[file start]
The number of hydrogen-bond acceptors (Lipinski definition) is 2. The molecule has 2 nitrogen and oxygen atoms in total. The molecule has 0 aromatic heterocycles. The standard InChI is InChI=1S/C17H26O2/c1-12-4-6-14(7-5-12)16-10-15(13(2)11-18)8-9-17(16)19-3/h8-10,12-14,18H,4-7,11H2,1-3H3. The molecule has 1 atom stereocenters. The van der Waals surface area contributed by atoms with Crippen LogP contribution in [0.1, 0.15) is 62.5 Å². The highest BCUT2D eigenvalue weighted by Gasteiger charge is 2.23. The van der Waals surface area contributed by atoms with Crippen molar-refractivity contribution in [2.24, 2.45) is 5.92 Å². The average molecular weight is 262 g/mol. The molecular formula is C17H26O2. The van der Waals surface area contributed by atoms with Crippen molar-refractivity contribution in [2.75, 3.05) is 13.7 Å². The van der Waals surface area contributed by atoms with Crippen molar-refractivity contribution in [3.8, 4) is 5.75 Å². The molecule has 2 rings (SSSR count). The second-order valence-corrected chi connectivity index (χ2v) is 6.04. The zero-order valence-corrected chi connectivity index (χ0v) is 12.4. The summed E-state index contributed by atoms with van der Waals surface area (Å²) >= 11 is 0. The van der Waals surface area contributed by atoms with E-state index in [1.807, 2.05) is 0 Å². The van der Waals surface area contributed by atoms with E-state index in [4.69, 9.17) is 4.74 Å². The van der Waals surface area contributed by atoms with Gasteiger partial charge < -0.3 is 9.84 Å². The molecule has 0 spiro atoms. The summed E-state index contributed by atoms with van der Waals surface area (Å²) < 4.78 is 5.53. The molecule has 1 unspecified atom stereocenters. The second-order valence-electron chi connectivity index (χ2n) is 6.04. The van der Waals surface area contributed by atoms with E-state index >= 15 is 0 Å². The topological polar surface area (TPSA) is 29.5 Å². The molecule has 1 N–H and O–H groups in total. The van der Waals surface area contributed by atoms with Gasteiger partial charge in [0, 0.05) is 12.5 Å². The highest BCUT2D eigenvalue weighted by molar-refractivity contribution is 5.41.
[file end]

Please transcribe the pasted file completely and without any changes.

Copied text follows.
The number of hydrogen-bond acceptors (Lipinski definition) is 2. The molecule has 2 nitrogen and oxygen atoms in total. The molecule has 0 aromatic heterocycles. The standard InChI is InChI=1S/C17H26O2/c1-12-4-6-14(7-5-12)16-10-15(13(2)11-18)8-9-17(16)19-3/h8-10,12-14,18H,4-7,11H2,1-3H3. The molecule has 1 atom stereocenters. The van der Waals surface area contributed by atoms with Crippen LogP contribution in [0.1, 0.15) is 62.5 Å². The highest BCUT2D eigenvalue weighted by Gasteiger charge is 2.23. The van der Waals surface area contributed by atoms with Crippen molar-refractivity contribution in [2.24, 2.45) is 5.92 Å². The average molecular weight is 262 g/mol. The molecular formula is C17H26O2. The van der Waals surface area contributed by atoms with Crippen molar-refractivity contribution in [2.75, 3.05) is 13.7 Å². The van der Waals surface area contributed by atoms with Crippen molar-refractivity contribution in [3.8, 4) is 5.75 Å². The molecule has 2 rings (SSSR count). The second-order valence-corrected chi connectivity index (χ2v) is 6.04. The zero-order valence-corrected chi connectivity index (χ0v) is 12.4. The summed E-state index contributed by atoms with van der Waals surface area (Å²) >= 11 is 0. The van der Waals surface area contributed by atoms with E-state index in [1.807, 2.05) is 0 Å². The van der Waals surface area contributed by atoms with E-state index in [4.69, 9.17) is 4.74 Å². The van der Waals surface area contributed by atoms with Gasteiger partial charge < -0.3 is 9.84 Å². The molecule has 0 spiro atoms. The summed E-state index contributed by atoms with van der Waals surface area (Å²) < 4.78 is 5.53. The molecule has 1 unspecified atom stereocenters. The second-order valence-electron chi connectivity index (χ2n) is 6.04. The van der Waals surface area contributed by atoms with E-state index >= 15 is 0 Å². The topological polar surface area (TPSA) is 29.5 Å². The molecule has 1 N–H and O–H groups in total. The van der Waals surface area contributed by atoms with Gasteiger partial charge in [0, 0.05) is 12.5 Å². The highest BCUT2D eigenvalue weighted by molar-refractivity contribution is 5.41.